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What is your take on "Competing Defense Programs Resorting to Social Media to Make Their Case"?

Boeing and Northrop on the tanker program as well as Pratt and GE on the JSF engine program have started to use Social Media to promote their solutions. I reviewed their efforts at http://ow.ly/TLJ0, but I wanted to know your opinion of this approach. What do you think?

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Profile Photo Brock Webb

Let's ignore the Internet for a second -- I can listen to commercials on the radio on WTOP 103.5 (Northern Virginia area) and get adverts on one thing or another, something about "mission critical" blah blah blah marketing speech, read a multitude of print magazines, GCN, FCW, and others that have been carefully crafted with a visual and sales specialist to promote the "right message"... see a TV show and get a "We are so-and-so, we care/understand/do really cool stuff"

Now, considering the Internet, what is different? Press releases have been coming out in all forms, rss feeds, emails, etc.

Granted with "new media" The rumor mill and on-line misinformation/redirection campaigns have many potential risks in spreading incorrect information, or the conflicts of interest that arise when a blogger is uncovered that got paid by a company they just seem to praise and mention without disclosure. So its an online form of advertising, they can promote them all they want, it would be nice if there was truth/disclosure enforced.

It would be interesting to see how their efforts work. I purposely have not reviewed the link you provided to put down my opinions first. Will I change my mind afterwards? That remains to be seen. Advertising is advertising. If it is easy enough to spot as such without having disguised itself as a credible independent source praising the good works of "solution x" .

Profile Photo Brock Webb

After looking at the link, I do have a different perspective on how to approach the question and focus less on the "rumor mill" side of things and really ask: How effective are the online campaigns being put together through the integration of social media and other web 2.0 in order to reach the desired level of interaction, participation, and interest of their intended audience?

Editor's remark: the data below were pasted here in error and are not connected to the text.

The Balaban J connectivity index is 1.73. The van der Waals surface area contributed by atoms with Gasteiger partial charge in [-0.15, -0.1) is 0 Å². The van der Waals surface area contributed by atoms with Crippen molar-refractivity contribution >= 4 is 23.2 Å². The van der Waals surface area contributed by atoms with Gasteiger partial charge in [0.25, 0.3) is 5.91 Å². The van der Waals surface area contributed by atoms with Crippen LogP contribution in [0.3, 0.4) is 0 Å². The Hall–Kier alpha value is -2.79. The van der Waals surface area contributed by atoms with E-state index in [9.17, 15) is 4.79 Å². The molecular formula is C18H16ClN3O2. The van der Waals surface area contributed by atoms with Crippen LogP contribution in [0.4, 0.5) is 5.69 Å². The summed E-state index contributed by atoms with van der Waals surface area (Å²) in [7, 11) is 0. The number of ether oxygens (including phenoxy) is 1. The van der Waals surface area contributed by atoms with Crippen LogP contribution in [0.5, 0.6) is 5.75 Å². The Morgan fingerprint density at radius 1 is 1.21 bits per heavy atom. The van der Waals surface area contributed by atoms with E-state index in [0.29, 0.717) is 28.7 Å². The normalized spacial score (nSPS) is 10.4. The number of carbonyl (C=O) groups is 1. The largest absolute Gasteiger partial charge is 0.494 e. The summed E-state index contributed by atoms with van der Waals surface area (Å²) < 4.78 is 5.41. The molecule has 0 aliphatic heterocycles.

Going back to radio, print, television -- media much simplified in their level of complexity and traditional metrics/demographics/etc -- that is why they have the "best and worst" ads... some still fail even though the medium has been around for 50 years+ ... always a learning curve and while not all tactics work now, they might magically work a year later.

From the analysis presented via the link, some seem to have flubbed, others seem to have a better grasp on one part or another. It seems like no one has "the total package" , but its an evolutionary learning process and I wonder what they do to adjust over the next 6-9 months -- that would be interesting to see any shifts in their strategy/improvements in design and data integration to make it a better customer experience, and what the results, or output from these tactics.

Profile Photo Steve Ressler

And I think what people miss with social media is that when done right it is truly about engagement. Sharing, connecting, telling stories, adding value. I think that when done right is extremely useful and it seems they are trying. Although still seems a little too pushy to me.

Profile Photo Matthew Goolsby

This is an interesting look at the use of social media that some high-profile companies are engaging in "pushing the envelope" for their own products. I think that this is a good use of the technology as long as it achieves the objectives of providing a high performance aircraft system at a reasonable cost to taxpayers. Deviating from those two goals dilutes the mission.

Having worked for Northrop in the 1980's, I can say that the author's assessment of their marketing is correct. They never were very good at it in a highly-political environment. Case in point, the defunct F-20 Tigershark program. Perhaps that's why they're moving their Corporate headquarters to Washington D.C. suburbs next year.

My next thought has gone to how government agencies can effectively utilize social media to establish transparency, availability, and accountability of the services we provide to our stakeholders, especially taxpayers. That is a little more nebulous since we aren't 'selling' a product.

Any ideas?